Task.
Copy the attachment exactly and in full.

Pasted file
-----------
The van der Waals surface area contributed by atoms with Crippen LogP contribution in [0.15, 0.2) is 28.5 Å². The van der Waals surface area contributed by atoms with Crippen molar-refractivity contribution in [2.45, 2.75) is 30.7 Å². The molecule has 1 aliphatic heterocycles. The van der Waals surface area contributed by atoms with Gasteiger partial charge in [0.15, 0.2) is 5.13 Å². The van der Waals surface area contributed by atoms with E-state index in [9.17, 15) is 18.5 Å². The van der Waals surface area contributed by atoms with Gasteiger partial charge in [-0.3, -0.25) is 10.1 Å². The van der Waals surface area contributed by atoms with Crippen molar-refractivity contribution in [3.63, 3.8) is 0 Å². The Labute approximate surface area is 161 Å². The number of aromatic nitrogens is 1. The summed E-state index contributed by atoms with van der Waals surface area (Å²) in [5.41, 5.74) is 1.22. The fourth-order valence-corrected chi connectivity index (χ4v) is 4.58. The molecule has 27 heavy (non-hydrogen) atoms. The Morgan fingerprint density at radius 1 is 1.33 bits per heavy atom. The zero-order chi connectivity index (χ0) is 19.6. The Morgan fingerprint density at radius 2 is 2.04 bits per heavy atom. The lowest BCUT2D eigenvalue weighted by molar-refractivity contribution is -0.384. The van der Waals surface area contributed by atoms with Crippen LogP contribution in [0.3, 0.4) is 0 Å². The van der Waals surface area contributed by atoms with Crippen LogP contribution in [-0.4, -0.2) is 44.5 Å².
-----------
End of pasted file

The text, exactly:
The van der Waals surface area contributed by atoms with Crippen LogP contribution in [0.15, 0.2) is 28.5 Å². The van der Waals surface area contributed by atoms with Crippen molar-refractivity contribution in [2.45, 2.75) is 30.7 Å². The molecule has 1 aliphatic heterocycles. The van der Waals surface area contributed by atoms with Gasteiger partial charge in [0.15, 0.2) is 5.13 Å². The van der Waals surface area contributed by atoms with E-state index in [9.17, 15) is 18.5 Å². The van der Waals surface area contributed by atoms with Gasteiger partial charge in [-0.3, -0.25) is 10.1 Å². The van der Waals surface area contributed by atoms with Crippen molar-refractivity contribution in [3.63, 3.8) is 0 Å². The Labute approximate surface area is 161 Å². The number of aromatic nitrogens is 1. The summed E-state index contributed by atoms with van der Waals surface area (Å²) in [5.41, 5.74) is 1.22. The fourth-order valence-corrected chi connectivity index (χ4v) is 4.58. The molecule has 27 heavy (non-hydrogen) atoms. The Morgan fingerprint density at radius 1 is 1.33 bits per heavy atom. The zero-order chi connectivity index (χ0) is 19.6. The Morgan fingerprint density at radius 2 is 2.04 bits per heavy atom. The lowest BCUT2D eigenvalue weighted by molar-refractivity contribution is -0.384. The van der Waals surface area contributed by atoms with Crippen LogP contribution in [0.3, 0.4) is 0 Å². The van der Waals surface area contributed by atoms with Crippen LogP contribution in [-0.4, -0.2) is 44.5 Å².